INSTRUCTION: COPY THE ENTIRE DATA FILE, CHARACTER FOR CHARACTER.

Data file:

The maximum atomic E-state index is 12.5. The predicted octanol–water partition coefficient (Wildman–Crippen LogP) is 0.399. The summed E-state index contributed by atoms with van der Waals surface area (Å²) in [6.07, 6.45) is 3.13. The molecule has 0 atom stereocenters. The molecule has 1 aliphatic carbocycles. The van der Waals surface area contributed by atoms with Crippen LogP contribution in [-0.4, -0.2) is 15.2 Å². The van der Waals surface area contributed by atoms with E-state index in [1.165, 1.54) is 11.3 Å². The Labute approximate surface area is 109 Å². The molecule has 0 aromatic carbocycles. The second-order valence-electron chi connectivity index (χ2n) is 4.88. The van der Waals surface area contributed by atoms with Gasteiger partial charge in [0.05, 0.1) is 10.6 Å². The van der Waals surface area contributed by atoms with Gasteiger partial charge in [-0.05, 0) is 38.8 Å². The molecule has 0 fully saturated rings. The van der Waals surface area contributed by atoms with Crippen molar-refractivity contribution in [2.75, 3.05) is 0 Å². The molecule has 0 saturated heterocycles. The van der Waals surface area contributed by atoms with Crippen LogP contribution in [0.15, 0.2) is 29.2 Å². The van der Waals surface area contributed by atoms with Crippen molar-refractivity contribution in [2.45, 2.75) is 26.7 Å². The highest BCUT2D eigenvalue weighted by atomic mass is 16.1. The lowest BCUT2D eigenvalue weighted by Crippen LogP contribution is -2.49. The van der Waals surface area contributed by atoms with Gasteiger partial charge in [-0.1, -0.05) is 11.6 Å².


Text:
The maximum atomic E-state index is 12.5. The predicted octanol–water partition coefficient (Wildman–Crippen LogP) is 0.399. The summed E-state index contributed by atoms with van der Waals surface area (Å²) in [6.07, 6.45) is 3.13. The molecule has 0 atom stereocenters. The molecule has 1 aliphatic carbocycles. The van der Waals surface area contributed by atoms with Crippen LogP contribution in [-0.4, -0.2) is 15.2 Å². The van der Waals surface area contributed by atoms with E-state index in [1.165, 1.54) is 11.3 Å². The Labute approximate surface area is 109 Å². The molecule has 0 aromatic carbocycles. The second-order valence-electron chi connectivity index (χ2n) is 4.88. The van der Waals surface area contributed by atoms with Gasteiger partial charge in [0.05, 0.1) is 10.6 Å². The van der Waals surface area contributed by atoms with Gasteiger partial charge in [-0.05, 0) is 38.8 Å². The molecule has 0 fully saturated rings. The van der Waals surface area contributed by atoms with Crippen molar-refractivity contribution in [2.75, 3.05) is 0 Å². The molecule has 0 saturated heterocycles. The van der Waals surface area contributed by atoms with Crippen LogP contribution in [0.15, 0.2) is 29.2 Å². The van der Waals surface area contributed by atoms with Crippen molar-refractivity contribution in [2.45, 2.75) is 26.7 Å². The highest BCUT2D eigenvalue weighted by atomic mass is 16.1. The lowest BCUT2D eigenvalue weighted by Crippen LogP contribution is -2.49. The van der Waals surface area contributed by atoms with Gasteiger partial charge in [-0.1, -0.05) is 11.6 Å².